e-Cycling old cellphones and other electronic devices keeps e-waste out of landfills and takes pressure off our natural resources. But how do we go about recycling our old cell phones and electronic devices?
Why e-Cycling is Necessary
According to the EPA, 125 million cellphones are discarded by Americans every year, generating 65,000 tons of e-waste that ends up on landfill sites around the country. The e-waste that accumulates on landfills not only takes up limited landfill space, it also presents other problems to the environment that could pose a risk to human health.
Mobile phones contain toxic materials, including lead, cadmium, barium and mercury, which render them hazardous when discarded irresponsibly. When cellphones are disposed on landfill sites, these toxins have the potential to leach into soils, where they could contaminate groundwater and other water sources.
Most of us own at least one mobile phone, which we tend to replace with an upgraded phone every year or two. Consequently, many of us have at least one old, unused phone lying around. These obsolete cell phones typically get tossed in a trashcan and end up on a local landfill site.
However, like other forms of e-waste – such as computers, laptops, and tablets – mobile phones can be recycled, in a process known as e-cycling. Handsets can either be repaired or refurbished and put back into use, or they can be disassembled and the various components reused in cellphone repairs, or even manufacture. Other materials, such as plastic casings and metal components – including precious metals, can be recycled and used elsewhere.
Benefits of Recycling Mobile Phones
There are multiple benefits to recycling your cellphone:
- By reusing recovered metals, it helps to reduce the demand for mined metals
- By keeping cellphones out of landfill sites it helps prevent groundwater from becoming contaminated with leached toxins
- It helps reduce greenhouse gases emitted during the production of cellphones and cellphone components
With the growing demand for iPhones, sales of the eagerly awaited iPhone5 are expected to exceed 50 million units by the end of the year. As 50 million cellphone users scramble for the latest iPhone, it is anticipated that a similar number of old phones will become obsolete and it is feared that they may simply be discarded. By recovering the gold and other precious metals from these 50 million handsets we could reduce the demand of these mined metals by 14 tons, and in so doing, prevent 20 million tons of mining waste being generated from mining operations according to the environmental watchdog Earthworks.
E-cycling facilities are becoming more and more common, and are becoming increasingly more convenient in efforts to encourage cellphone users to take advantage of these programs. If you can’t find an e-waste recycling facility near you, you can search for an online e-cycling program.
Earthworks have recently launched their new Recycle My Cell Phone website, where cellphone users can recycle their used handsets online. The website will help you find a drop off point near you, or will let you send your old phone in for recycling by post. If you collect 20 or more handsets they will even cover the cost of postage. You could also set up a cellphone recycling initiative at your school, college, or business, to encourage others to participate as well.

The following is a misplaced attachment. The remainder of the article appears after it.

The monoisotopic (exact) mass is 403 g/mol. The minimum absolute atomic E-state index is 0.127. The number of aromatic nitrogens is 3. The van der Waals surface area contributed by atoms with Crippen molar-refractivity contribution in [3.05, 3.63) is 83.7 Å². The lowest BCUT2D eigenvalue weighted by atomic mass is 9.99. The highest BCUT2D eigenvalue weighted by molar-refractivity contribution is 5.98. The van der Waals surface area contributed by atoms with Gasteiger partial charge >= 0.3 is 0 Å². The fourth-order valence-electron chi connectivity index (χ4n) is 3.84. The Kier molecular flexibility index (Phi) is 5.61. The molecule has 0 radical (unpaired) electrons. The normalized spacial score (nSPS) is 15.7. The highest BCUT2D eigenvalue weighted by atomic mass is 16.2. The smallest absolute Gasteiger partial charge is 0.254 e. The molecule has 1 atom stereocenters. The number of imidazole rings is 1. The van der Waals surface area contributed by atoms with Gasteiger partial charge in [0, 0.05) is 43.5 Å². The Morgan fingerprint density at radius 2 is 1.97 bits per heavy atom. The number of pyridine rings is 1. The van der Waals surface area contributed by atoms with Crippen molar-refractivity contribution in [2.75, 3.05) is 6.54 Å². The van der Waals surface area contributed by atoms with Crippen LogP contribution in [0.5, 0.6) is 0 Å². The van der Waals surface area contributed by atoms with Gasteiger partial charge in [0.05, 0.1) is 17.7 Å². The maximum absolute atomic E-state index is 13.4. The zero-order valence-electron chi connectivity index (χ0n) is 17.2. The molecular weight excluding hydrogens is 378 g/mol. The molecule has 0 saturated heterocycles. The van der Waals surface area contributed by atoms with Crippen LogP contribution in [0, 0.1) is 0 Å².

Get a Gift Card with Amazon’s Trade-in Program
Amazon offers a trade-in program for electronic gadgets in good working order, and will accept a variety of electronic goods ranging from Wi-Fi routers, PlayStation accessories, to video games and DVDs, and everything in-between. What’s more, they’ll give you a gift card in exchange for your unwanted electronic items (and other unwanted stuff too) which you can use to buy something more useful. Just head over to Amazon’s trade-in webpage to find out what items they will buy from you. They will supply you with a free shipping label, so all you have to do is package your stuff up and drop off at your nearest U.P.S. mailbox. Once they have received everything and checked it is in working condition they will send you an Amazon Gift certificate to the value of your unwanted stuff. Not too shabby a deal for stuff you didn’t want anymore. You can also get good deals on refurbished devices, saving yourself some hard earned dollars.
Another new innovation is the ecoATM, developed by ecoATM of San Diego, California with support from the National Science Foundation. The ecoATM is a unique, fully automated robotic controlled kiosk that allows cellphone users to trade in their old devices for recycling or reimbursement.
Using specially developed artificial intelligence, ecoATM kiosks are able to differentiate between various electronic consumer products and determine a market value. If users accept the value assigned they may opt to receive cash or store credit for trading in their unit. Alternatively, they can choose to donate all or a portion of the amount compensated to one of the charities listed.
The ecoATMs typically recycle about three-fourths of the cellphones collected back into use, while the remaining handsets are sent to e-waste recycling facilities to ensure that rare earth elements are reclaimed and hazardous toxins are kept out of landfills.
With all these e-cycling options available, the next time you upgrade your phone do the right thing and recycle your old phone responsibly. Better still, spread the word, and try to encourage others to do the same.